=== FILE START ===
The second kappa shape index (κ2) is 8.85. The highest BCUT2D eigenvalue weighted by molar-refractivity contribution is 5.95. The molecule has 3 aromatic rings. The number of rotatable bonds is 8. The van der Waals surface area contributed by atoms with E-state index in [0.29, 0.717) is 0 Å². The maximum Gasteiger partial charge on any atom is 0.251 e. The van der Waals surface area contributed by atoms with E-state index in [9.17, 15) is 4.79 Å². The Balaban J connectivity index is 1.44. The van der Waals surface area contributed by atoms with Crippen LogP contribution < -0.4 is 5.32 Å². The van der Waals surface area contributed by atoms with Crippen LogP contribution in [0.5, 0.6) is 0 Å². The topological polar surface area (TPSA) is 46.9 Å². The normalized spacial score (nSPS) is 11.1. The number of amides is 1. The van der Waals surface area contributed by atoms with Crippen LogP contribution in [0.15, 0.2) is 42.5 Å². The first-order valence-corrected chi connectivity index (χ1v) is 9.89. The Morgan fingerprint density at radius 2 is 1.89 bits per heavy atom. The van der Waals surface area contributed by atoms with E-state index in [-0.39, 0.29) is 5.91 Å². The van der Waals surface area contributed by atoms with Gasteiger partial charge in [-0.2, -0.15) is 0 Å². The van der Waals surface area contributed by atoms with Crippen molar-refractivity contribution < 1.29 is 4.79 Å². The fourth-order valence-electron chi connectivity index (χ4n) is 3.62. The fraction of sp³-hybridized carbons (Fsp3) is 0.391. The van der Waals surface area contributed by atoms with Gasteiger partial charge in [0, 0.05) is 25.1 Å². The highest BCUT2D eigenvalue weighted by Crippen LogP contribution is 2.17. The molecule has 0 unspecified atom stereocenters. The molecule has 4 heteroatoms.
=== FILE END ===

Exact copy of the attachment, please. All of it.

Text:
The second kappa shape index (κ2) is 8.85. The highest BCUT2D eigenvalue weighted by molar-refractivity contribution is 5.95. The molecule has 3 aromatic rings. The number of rotatable bonds is 8. The van der Waals surface area contributed by atoms with E-state index in [0.29, 0.717) is 0 Å². The maximum Gasteiger partial charge on any atom is 0.251 e. The van der Waals surface area contributed by atoms with E-state index in [9.17, 15) is 4.79 Å². The Balaban J connectivity index is 1.44. The van der Waals surface area contributed by atoms with Crippen LogP contribution < -0.4 is 5.32 Å². The van der Waals surface area contributed by atoms with Crippen LogP contribution in [0.5, 0.6) is 0 Å². The topological polar surface area (TPSA) is 46.9 Å². The normalized spacial score (nSPS) is 11.1. The number of amides is 1. The van der Waals surface area contributed by atoms with Crippen LogP contribution in [0.15, 0.2) is 42.5 Å². The first-order valence-corrected chi connectivity index (χ1v) is 9.89. The Morgan fingerprint density at radius 2 is 1.89 bits per heavy atom. The van der Waals surface area contributed by atoms with E-state index in [-0.39, 0.29) is 5.91 Å². The van der Waals surface area contributed by atoms with Gasteiger partial charge in [-0.2, -0.15) is 0 Å². The van der Waals surface area contributed by atoms with Crippen molar-refractivity contribution < 1.29 is 4.79 Å². The fourth-order valence-electron chi connectivity index (χ4n) is 3.62. The fraction of sp³-hybridized carbons (Fsp3) is 0.391. The van der Waals surface area contributed by atoms with Gasteiger partial charge in [0, 0.05) is 25.1 Å². The highest BCUT2D eigenvalue weighted by Crippen LogP contribution is 2.17. The molecule has 0 unspecified atom stereocenters. The molecule has 4 heteroatoms.